Press Office: Minet
By Sammy Muthui, managing director, Minet Kenya
What is the first thing that comes to your mind when you hear the word “broker”? A dealer…? A conman…? A middleman…? A business person…? Someone who just wants to take advantage of your ignorance…? The list goes on.
Although some of these labels thrown at brokers somewhat define us, insurance brokerage and brokerage in general remain one of the most misunderstood professions. If you have ever been stuck somewhere needing services from a bureaucratic form of organisation then you know how valuable it is to have someone on the inside.
Insurance brokers are the “insiders” for you as far as insurance processes are concerned. They are in the business of giving people unbiased advice about what insurance is available and from which companies. They can furthermore arrange insurance coverage for you by handling the paperwork and by following all technical procedures required by insurers. You’d be surprised that, contrary to the thoughts of many, brokers seek to represent the insured rather than the insurers.
Insurance brokers in Kenya require an authorisation and are regulated by the Insurance Regulatory Authority (IRA), who have a strict set of rules that insurance brokers must follow. This entails that brokers always act in the best interests of a customer.
Just cut out the middleman
The proposed changes dubbed Insurance Act (Amendments) 2018 suggest a phase out of insurance brokers, thus cutting out the middleman. A fine was suggested to be charged to any party that receives a premium on behalf of an insurer. “No insurer shall assume a risk in Kenya in respect of insurance business unless and until the premium payable thereon is received by the insurer,” the amendments read in part. “A broker or agent, also called intermediaries, shall not receive any premiums on behalf of an insurer. Any intermediary who contravenes this section shall be liable to a penalty of Sh1 million on each contravention, payable to the Policy Holders Compensation Fund” reads an article on Standard Digital dated 26th October 2018.
Do you really need an insurance broker?
Insurance brokers have profound knowledge of, and access to a large variety of insurance products, enabling them to deal with a wide range of insurance companies directly. Insurance brokers are conscious of the benefits, exclusions and costs of competing policies which in turn places them at a better position to advice the insured and to secure exclusive deals. Their knowledge is furthermore based on experience that the insured may not necessarily have. Their experience of having worked with many different insurance companies makes them bound to know what works and what doesn’t. They exist for the good of the insured and the yet to be insured. Their job is to find the right cover, the right insurer and to help you make and manage a claim.
Most businessmen are driven to show customers the products that the business finds profit in rather than what really meets the needs of the customer. Insurance brokers come in to save such a situation in the insurance setting. Since the insurance brokers have many insurances in their stock they can analyse the market and offer you the policy that best meets your needs and which does not just benefit the insurer.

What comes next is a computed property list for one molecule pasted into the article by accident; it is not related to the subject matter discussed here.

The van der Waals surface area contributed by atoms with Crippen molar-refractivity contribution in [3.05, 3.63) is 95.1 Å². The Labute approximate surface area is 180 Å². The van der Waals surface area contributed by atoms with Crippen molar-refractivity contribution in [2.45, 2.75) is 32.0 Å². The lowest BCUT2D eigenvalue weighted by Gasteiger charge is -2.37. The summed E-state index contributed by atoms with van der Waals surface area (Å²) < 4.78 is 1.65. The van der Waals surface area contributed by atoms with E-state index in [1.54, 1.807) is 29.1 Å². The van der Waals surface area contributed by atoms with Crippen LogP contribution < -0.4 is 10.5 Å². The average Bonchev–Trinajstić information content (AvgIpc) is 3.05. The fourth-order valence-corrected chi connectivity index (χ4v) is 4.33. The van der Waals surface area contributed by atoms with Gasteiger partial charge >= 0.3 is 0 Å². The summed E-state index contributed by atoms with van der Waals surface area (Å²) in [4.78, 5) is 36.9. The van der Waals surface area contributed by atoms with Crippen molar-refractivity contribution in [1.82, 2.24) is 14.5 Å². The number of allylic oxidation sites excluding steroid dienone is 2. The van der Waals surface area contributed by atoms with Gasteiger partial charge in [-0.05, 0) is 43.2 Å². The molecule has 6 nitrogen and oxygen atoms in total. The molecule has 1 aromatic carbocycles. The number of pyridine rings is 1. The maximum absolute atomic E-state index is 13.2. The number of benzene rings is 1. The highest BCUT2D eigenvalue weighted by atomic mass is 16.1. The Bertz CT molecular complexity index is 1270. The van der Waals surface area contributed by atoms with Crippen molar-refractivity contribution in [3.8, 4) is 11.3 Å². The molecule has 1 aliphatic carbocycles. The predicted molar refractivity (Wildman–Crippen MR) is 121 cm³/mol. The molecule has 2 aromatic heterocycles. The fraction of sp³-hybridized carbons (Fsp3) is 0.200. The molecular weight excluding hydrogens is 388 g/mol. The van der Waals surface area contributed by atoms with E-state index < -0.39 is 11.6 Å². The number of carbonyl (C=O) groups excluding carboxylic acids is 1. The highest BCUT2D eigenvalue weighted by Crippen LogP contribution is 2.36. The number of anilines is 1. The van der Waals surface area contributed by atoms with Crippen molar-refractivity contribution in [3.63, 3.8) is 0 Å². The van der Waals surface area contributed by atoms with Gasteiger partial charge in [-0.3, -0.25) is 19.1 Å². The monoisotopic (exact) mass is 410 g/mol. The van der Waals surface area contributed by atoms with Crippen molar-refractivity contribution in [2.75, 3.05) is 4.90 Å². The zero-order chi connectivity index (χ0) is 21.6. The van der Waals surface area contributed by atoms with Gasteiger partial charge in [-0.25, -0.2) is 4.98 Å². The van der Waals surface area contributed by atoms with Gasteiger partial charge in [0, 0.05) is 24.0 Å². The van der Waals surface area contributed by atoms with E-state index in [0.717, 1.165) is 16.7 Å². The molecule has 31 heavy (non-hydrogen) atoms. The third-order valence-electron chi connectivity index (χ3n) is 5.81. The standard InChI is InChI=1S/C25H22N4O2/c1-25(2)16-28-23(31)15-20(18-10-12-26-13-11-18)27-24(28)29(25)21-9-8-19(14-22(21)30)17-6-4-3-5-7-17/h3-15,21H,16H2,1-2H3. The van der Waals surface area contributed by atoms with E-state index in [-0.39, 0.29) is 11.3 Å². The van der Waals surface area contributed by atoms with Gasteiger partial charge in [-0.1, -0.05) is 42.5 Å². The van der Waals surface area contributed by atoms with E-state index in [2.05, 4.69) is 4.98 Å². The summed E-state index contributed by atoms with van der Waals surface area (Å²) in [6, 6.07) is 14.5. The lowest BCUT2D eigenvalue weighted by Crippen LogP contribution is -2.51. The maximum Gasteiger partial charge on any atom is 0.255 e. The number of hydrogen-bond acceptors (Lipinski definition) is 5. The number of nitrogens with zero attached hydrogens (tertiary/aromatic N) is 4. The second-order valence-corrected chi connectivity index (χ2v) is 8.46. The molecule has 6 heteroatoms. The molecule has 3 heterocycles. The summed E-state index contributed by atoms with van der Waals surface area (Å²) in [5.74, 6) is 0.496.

Insurance brokers also help you to assess and manage your risks by crafting risk management strategies. For instance, they may offer wellness programmes that involve check-ups and dietary advice that enable the insured to stay healthy, thus reducing the need for medical treatment and costs. They can also advise clients on how to reduce car insurance premiums by for instance lowering coverage on old trucks and vehicles, thus raising the deductible. In addition to advising clients, brokers can also assist with policy renewals and amendments if required.
The biggest hurdle in the insurance process is not signing for insurance; it’s claiming for the insurance. When disaster strikes and the insured needs to claim for the insurance, the headache often starts. Procedures have to be followed and specific documents to be submitted. If the insured seeks the services of a broker, they’ll have someone working on their behalf to bear that weight for them. Claiming insurance may for example require certain documents, which in the absence of a broker, one is likely to fail submitting because of their lack of knowledge. The broker will inform you about the documents required and, in case of unintended disaster you’ve lost some of the required papers, a broker can assist as they often keep papers electronically.
The costs involved
Using a broker does not have to cost more than going direct. Brokers are paid a commission by the insurance providers for selling their products, so you shouldn’t need to pay any additional costs over and above the premium fee.
When acquiring insurance, people tend to rush into it without seeking advice and are often faced with the consequences of not looking into their schemes the way they should have. Insurance companies frequently take advantage of this lack of attention to details and in the long run, the insured ends up not getting any value for his money. Owing to the complexity involved in understanding your insurance, it is well advised to have someone on the inside that has your back. We at Minet are available for the benefit of the insured client.
Minet is a trusted pan-African advisor that meets the uncertainties of tomorrow by delivering risk and human capital solutions today. As the largest Aon Global Network Correspondent, Minet has access to a network of over 50,000 colleagues in 120 countries as well as to proprietary data, research and analytics which enable us to manage and secure the risks of tomorrow and provide clients with an unrivaled advantage. For more information, please visit www.minet.com